Japanese space capsule recoverd in Australian Outback

A team of scientists flew to the Australian Outback on Monday to recover a Japanese space capsule they hope contains the first-ever asteroid samples that could provide clues into the creation of the solar system.

The Hayabusa explorer returned to Earth overnight after a seven-year, 4-billion mile (6-billion kilometer) journey, burning apart on re-entry in a spectacular fireball just after jettisoning the capsule. It was the first time a spacecraft successfully landed on an asteroid and returned to Earth.

NASA scientist Scott Sandford said it was a relief to watch the re-entry and see the capsule had successfully detached and parachuted to Earth.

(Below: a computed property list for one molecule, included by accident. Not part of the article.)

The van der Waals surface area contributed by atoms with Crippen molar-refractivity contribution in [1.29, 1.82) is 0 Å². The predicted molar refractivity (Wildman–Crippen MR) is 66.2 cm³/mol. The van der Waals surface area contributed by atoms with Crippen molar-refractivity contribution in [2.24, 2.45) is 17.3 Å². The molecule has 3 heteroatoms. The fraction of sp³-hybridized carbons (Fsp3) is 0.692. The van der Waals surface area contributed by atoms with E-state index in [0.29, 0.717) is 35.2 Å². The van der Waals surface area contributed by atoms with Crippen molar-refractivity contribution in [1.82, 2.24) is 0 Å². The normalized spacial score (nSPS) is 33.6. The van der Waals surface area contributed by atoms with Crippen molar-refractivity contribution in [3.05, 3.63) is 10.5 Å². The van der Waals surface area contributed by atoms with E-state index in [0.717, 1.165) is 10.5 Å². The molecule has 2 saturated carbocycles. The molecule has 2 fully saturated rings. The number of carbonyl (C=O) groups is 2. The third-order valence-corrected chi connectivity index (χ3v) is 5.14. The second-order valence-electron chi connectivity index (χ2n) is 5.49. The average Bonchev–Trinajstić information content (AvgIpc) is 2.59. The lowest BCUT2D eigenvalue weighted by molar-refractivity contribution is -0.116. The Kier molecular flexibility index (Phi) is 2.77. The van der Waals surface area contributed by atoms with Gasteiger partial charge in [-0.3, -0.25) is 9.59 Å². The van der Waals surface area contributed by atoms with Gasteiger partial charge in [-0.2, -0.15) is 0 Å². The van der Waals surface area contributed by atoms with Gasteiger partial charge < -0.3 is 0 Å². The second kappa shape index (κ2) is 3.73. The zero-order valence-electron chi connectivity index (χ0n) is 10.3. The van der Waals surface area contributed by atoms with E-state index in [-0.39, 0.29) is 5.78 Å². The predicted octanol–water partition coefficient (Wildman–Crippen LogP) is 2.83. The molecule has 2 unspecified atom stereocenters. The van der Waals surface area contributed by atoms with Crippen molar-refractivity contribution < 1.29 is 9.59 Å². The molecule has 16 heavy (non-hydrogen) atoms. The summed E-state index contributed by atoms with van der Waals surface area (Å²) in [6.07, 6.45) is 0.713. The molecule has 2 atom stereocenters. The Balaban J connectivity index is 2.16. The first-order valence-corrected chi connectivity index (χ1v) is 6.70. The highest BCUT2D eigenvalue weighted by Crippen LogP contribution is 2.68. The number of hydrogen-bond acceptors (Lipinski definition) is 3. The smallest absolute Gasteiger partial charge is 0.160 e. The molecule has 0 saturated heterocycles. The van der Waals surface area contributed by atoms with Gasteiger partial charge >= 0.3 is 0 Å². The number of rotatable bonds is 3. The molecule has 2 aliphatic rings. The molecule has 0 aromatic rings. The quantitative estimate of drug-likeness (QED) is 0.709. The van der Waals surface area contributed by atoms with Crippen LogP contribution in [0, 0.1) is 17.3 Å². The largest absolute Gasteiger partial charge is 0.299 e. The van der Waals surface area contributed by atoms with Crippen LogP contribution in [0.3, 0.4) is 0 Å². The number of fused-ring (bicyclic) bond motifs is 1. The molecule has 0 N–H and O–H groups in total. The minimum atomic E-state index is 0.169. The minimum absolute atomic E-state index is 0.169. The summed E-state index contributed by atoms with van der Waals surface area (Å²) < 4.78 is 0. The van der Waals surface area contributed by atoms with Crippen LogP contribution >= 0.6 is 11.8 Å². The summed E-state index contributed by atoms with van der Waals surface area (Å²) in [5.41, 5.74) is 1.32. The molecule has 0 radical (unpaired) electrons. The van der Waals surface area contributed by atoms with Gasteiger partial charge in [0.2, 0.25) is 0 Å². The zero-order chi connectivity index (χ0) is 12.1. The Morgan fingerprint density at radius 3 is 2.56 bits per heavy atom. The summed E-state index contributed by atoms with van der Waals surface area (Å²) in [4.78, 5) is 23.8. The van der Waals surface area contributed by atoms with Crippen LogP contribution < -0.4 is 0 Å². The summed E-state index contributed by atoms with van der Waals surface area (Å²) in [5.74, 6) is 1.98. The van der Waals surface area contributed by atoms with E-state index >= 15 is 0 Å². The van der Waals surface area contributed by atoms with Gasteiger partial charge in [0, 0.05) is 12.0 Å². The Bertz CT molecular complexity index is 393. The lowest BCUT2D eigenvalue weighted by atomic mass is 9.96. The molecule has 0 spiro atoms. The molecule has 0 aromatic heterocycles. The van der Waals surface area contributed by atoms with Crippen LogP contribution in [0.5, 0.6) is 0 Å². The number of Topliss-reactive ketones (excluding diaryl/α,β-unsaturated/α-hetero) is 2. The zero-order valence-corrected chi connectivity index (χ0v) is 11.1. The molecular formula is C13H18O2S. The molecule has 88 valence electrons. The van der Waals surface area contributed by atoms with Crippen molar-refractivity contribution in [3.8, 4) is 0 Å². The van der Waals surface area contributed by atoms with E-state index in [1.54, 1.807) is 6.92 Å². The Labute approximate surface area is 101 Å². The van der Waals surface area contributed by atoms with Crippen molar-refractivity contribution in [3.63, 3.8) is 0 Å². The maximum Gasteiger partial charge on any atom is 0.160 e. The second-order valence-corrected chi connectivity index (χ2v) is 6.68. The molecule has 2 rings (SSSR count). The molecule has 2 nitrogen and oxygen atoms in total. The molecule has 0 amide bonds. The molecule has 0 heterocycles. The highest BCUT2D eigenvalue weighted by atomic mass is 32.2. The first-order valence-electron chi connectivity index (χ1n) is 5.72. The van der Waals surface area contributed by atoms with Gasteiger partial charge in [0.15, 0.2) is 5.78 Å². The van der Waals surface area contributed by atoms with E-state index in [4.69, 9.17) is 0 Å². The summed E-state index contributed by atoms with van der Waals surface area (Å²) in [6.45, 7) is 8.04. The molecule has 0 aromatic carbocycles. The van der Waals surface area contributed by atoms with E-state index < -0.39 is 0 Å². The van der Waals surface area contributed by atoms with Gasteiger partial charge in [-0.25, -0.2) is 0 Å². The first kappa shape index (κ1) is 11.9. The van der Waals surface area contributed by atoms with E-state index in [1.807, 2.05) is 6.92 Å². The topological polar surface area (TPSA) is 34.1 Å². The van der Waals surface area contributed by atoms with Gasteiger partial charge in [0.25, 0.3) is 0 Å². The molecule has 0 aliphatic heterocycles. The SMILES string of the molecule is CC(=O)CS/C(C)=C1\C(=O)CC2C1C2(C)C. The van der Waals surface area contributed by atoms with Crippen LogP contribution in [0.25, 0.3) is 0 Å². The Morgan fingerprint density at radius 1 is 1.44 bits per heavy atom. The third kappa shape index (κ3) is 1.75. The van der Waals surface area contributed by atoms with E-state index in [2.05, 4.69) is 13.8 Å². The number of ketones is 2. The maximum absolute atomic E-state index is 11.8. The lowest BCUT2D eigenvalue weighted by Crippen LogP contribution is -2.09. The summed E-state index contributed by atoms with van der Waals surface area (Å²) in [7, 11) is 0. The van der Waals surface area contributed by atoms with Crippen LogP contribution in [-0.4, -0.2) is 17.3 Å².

“During a mission critical event like a re-entry, there’s a whole series of things you’ve got to get right to make it work, and they all seemed to have come off without a hitch,” said Sandford, an astrophysicist and one of the team members who will research the samples. “It’s a great testament to the design and operation of the spacecraft.”

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